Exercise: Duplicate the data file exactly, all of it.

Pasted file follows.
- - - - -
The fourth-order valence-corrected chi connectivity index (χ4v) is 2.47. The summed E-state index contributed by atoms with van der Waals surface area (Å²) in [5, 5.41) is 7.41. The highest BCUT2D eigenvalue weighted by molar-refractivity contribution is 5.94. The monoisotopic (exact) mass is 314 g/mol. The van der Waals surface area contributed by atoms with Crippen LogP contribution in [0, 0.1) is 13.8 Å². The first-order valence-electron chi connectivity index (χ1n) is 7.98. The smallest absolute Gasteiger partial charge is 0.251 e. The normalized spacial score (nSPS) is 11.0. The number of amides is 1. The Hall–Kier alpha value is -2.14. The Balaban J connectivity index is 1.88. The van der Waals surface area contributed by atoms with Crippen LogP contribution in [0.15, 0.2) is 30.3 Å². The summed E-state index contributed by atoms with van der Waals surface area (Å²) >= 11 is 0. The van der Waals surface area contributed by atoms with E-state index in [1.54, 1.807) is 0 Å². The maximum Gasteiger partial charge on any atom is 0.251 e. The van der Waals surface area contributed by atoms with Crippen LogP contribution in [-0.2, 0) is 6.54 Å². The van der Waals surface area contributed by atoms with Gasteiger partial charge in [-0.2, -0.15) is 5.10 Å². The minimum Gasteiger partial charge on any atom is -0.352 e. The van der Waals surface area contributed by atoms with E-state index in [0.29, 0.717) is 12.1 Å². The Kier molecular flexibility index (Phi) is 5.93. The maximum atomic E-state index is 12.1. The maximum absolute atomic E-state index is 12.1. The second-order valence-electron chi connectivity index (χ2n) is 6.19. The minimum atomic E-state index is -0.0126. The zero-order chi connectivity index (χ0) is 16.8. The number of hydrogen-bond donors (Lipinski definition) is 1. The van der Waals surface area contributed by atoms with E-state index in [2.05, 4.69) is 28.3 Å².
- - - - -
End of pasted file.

The fourth-order valence-corrected chi connectivity index (χ4v) is 2.47. The summed E-state index contributed by atoms with van der Waals surface area (Å²) in [5, 5.41) is 7.41. The highest BCUT2D eigenvalue weighted by molar-refractivity contribution is 5.94. The monoisotopic (exact) mass is 314 g/mol. The van der Waals surface area contributed by atoms with Crippen LogP contribution in [0, 0.1) is 13.8 Å². The first-order valence-electron chi connectivity index (χ1n) is 7.98. The smallest absolute Gasteiger partial charge is 0.251 e. The normalized spacial score (nSPS) is 11.0. The number of amides is 1. The Hall–Kier alpha value is -2.14. The Balaban J connectivity index is 1.88. The van der Waals surface area contributed by atoms with Crippen LogP contribution in [0.15, 0.2) is 30.3 Å². The summed E-state index contributed by atoms with van der Waals surface area (Å²) >= 11 is 0. The van der Waals surface area contributed by atoms with E-state index in [1.54, 1.807) is 0 Å². The maximum Gasteiger partial charge on any atom is 0.251 e. The van der Waals surface area contributed by atoms with Crippen LogP contribution in [-0.2, 0) is 6.54 Å². The van der Waals surface area contributed by atoms with Gasteiger partial charge in [-0.2, -0.15) is 5.10 Å². The minimum Gasteiger partial charge on any atom is -0.352 e. The van der Waals surface area contributed by atoms with E-state index in [0.29, 0.717) is 12.1 Å². The Kier molecular flexibility index (Phi) is 5.93. The maximum atomic E-state index is 12.1. The maximum absolute atomic E-state index is 12.1. The second-order valence-electron chi connectivity index (χ2n) is 6.19. The minimum atomic E-state index is -0.0126. The zero-order chi connectivity index (χ0) is 16.8. The number of hydrogen-bond donors (Lipinski definition) is 1. The van der Waals surface area contributed by atoms with E-state index in [2.05, 4.69) is 28.3 Å².